The great upsurge in genetic engineering techniques at that time offered a glimpse of many possibilities for money-earning uses of natural substances by living-resource-based industries. In this context, the Convention on Biological Diversity, a measure adopted in Rio de Janeiro in 1992, advocated the development of trade agreements between holders and users of genetic resources, foreseeing a fair and equitable sharing of benefits derived from such resources.
Fifteen years after the signature of the Convention on Biological Diversity, a multidisciplinary team involving researchers from the IRD and other institutions conducted a review of the current situation. They highlighted the gap between the theories circulating around the Convention adopted in Brazil and the real situations prevailing in transactions, expectations and constraints which characterize the relations being established between the different parties involved: local communities, States of the South, industrial companies.
Over recent years, strong media coverage of “pillage” of local resources, food plants or products of traditional pharmacopoeias, on which patents had been taken out, appeared as signs of an active biopiracy. Some States of the South, supported by the non governmental organizations (NGOs), have therefore seen looming the risk of watching powerless an unbridled exploitation of indigenous people’s knowledge and resources, with insufficient means to stem the flow. Others considered that if regulated and reasoned, the use of genetic resources could favour their conservation while being a source of revenue for local communities and the countries of the South, but also allow biotechnological innovations and generate transfer of technology.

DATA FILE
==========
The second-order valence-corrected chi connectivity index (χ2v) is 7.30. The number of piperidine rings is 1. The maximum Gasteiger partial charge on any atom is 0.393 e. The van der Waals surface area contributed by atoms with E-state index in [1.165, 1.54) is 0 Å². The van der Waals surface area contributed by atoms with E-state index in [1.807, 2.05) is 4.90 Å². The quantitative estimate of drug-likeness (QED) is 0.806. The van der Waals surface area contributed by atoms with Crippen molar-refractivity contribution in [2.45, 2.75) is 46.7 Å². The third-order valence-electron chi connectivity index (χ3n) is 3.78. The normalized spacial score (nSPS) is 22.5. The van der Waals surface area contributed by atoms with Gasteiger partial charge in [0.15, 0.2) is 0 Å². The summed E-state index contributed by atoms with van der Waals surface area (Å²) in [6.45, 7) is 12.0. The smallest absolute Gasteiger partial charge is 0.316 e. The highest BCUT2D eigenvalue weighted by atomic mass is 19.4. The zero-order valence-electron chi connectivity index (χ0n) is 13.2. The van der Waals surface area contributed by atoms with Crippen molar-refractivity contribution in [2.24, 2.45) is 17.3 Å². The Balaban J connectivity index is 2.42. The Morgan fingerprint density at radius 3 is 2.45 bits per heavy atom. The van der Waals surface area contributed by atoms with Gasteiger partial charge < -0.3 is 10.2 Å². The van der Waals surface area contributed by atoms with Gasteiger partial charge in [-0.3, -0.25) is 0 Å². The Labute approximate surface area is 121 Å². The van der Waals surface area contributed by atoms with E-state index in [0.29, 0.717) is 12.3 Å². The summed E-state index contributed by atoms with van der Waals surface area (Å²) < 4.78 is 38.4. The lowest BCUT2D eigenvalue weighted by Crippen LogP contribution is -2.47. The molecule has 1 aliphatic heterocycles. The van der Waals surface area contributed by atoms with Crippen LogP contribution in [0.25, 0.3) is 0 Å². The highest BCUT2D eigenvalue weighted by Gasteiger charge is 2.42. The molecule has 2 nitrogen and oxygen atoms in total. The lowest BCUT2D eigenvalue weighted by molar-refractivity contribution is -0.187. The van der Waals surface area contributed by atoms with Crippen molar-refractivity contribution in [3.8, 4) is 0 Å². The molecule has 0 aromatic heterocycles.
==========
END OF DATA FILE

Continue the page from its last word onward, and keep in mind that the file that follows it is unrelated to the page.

The idea of a market, bringing face to face a supply of genetic resources by the South and a demand emanating from the North, attracted by promises of financial reward, held up the bright prospect of development of these transactions. The representations conveyed by the Convention on Biological Diversity turn out to be simplistic. Analysis of the demand in the agricultural sector and the pharmaceutical industry in terms of research and development put into perspective the needs of these different users of biodiversity and provided an updated description of them. The issues at stake for the pharmaceutical firms concern rather more the control over property rights protecting the synthesis of new compounds than access to genetic resources. Moreover, pharmaceutical industry demand bears at least as much on microorganisms from soils or the deep sea floors, even on chemical products and substances stemming from nanobiotechnology, as on “unknown plants” of tropical forests. Similarly, the recourse to indigenous knowledge for producing innovations and, even more so, the possibility for the peoples who have them to benefit from them seem to have been greatly overestimated. On the supply side, it turned out that people handle their human relations in accordance with their environment and not the genetic resources assimilated with such merchandise. In addition, they do not always have the capacities for negotiating on an equal footing with industry. Fair trading, labels or geographical indications can be used to promote products generating from particular indigenous savoir-faire, but these instruments do not directly concern biodiversity. As for patents coming from the industrial world, they are not adapted for protecting collective knowledge and heritage.